Ideally, you'd spend months or even years carefully purging excess belongings — but life could have other plans. Maybe you or someone you love has a health crisis and needs to move into assisted living. Or someone has died and their house has to be cleared before next month's rent is due. Maybe you're just moving soon and want to lighten your load.
If you need to downsize in a hurry, here's how to go about it while minimizing stress — and avoiding sending something valuable to the dump.
1. Gather paperwork, photos, prescriptions, perishables.
Dealing with paperwork and photos takes time you may not have, says professional organizer Katherine Lawrence of Ashland, Va. Consider boxing unsorted documents and photos for temporary storage in a climate-controlled area, Lawrence suggests.
Make a plan to sort through the boxes later, since you don't want to store old bills and blurry photos indefinitely any more than you want to risk throwing away something important if you rush (what's important? see arkansasonline.com/522papers).
Next, deal with the stuff that can't be sold or donated, Lawrence says. That includes unneeded medications -- a pharmacy can offer suggestions about proper disposal -- and perishable food that won't be eaten in time. Nonperishable, unopened food items typically can be donated to a local food bank.
2. Identify the "keepers."
"Keepers" are possessions that have a definite home. If someone is moving, that includes stuff that will be going with them. If you're clearing out after a death, keepers could include items destined for heirs.
Those officially charged with settling someone's estate, such as an executor or successor trustee, could be required to hire appraisers to value possessions before anything is distributed. An estate planning attorney or real estate agent can offer referrals, or you can check with the Appraisers Association of America, the American Society of Appraisers or the International Society of Appraisers.
If you have potentially valuable stuff — such as antiques, jewelry, artwork or collections — a personal property appraiser could help you figure out what may be worth the extra effort of selling, says Julie Hall, an estate expert in Charlotte, N.C., who specializes in personal appraisals and estate liquidations. The appraiser might also suggest appropriate venues, such as an auction house or consignment store, Hall says.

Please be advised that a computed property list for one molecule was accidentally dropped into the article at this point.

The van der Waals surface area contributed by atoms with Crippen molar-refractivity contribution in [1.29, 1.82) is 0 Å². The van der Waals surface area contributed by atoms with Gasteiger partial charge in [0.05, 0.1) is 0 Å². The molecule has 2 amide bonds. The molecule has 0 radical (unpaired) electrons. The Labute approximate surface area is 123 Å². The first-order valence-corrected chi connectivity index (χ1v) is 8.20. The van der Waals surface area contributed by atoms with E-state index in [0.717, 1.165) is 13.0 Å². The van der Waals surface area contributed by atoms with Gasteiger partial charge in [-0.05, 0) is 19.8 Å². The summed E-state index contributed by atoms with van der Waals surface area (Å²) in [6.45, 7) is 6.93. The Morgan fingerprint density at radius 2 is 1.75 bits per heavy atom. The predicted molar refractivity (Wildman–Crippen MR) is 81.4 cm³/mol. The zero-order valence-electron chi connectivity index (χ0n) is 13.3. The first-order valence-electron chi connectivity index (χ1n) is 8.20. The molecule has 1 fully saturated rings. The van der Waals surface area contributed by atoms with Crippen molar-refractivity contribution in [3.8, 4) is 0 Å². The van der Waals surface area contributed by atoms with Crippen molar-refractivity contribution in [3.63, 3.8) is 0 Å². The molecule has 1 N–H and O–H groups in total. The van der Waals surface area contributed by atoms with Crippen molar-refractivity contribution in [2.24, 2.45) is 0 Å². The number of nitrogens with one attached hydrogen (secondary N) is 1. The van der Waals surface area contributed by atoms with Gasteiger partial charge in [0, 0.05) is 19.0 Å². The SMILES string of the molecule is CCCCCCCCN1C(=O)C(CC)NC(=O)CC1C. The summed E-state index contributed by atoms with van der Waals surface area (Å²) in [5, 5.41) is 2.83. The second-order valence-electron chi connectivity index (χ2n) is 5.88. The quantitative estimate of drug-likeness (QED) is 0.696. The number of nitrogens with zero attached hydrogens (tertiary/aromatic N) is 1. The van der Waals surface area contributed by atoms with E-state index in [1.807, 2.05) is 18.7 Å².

However, hiring an appraiser can cost hundreds or thousands of dollars, which is not always practical. You also can get a rough idea of many items' potential worth by checking eBay and using the "sold items" filter.
Once you've identified all the keepers, Lawrence recommends tagging them with painter's tape, which is safe for most surfaces. If items are going to different people or locations, she suggests buying different colored rolls and assigning a color to each person or destination.
Next, make arrangements to get each item to its new home. That could involve hiring movers, renting storage, shipping items or setting a date and time for recipients to pick up their treasures. Avoid holding items indefinitely for others: The point is to declutter, not provide free storage for procrastinators, says Mary Kay Buysse, executive director of the National Association of Specialty & Senior Move Managers, an organization that helps people downsize and relocate.
3. Decide what to do with the remaining stuff.
If you have several rooms of furniture and household items left over, consider an estate sale. These are most commonly held in someone's home after their death, but they also can help those who need to dramatically downsize, Hall says.
Estate sales are often organized by professionals who advertise the sale, price the items, handle transactions and provide security. Estate sales agents may agree to donate or dispose of whatever doesn't sell. In return for some or all of these services, estate sales agents typically get 30% or more of the sale proceeds. Estate planning attorneys and real estate agents may offer referrals to reputable estate sales agents, or you can check with the American Society of Estate Liquidators, a referral organization owned by Hall.
A yard or garage sale can be a do-it-yourself alternative. You also can list items for sale on Craigslist, Facebook Marketplace or Nextdoor if you have time to photograph each object, write a description and deal with inquiries from potential buyers.
Giving stuff away is another option, but this can be harder than you expect, Lawrence says. Charities are often selective about what they'll accept, so check their websites or call first.
Some charities will send a truck to pick up approved donations, which could be a time-saver. Another option is giving stuff away using Freecycle.org, a Buy Nothing group or a "free stuff" listing on Craigslist.
You may still wind up renting a dumpster, making trips to the landfill or hiring a junk removal company. The waste can feel painful but may help you be a more conscious consumer in the future.
"I always tell my clients it's actually harder to get rid of something than it is to acquire it," Lawrence says.
Liz Weston is a columnist at NerdWallet, a certified financial planner and author of "Your Credit Score."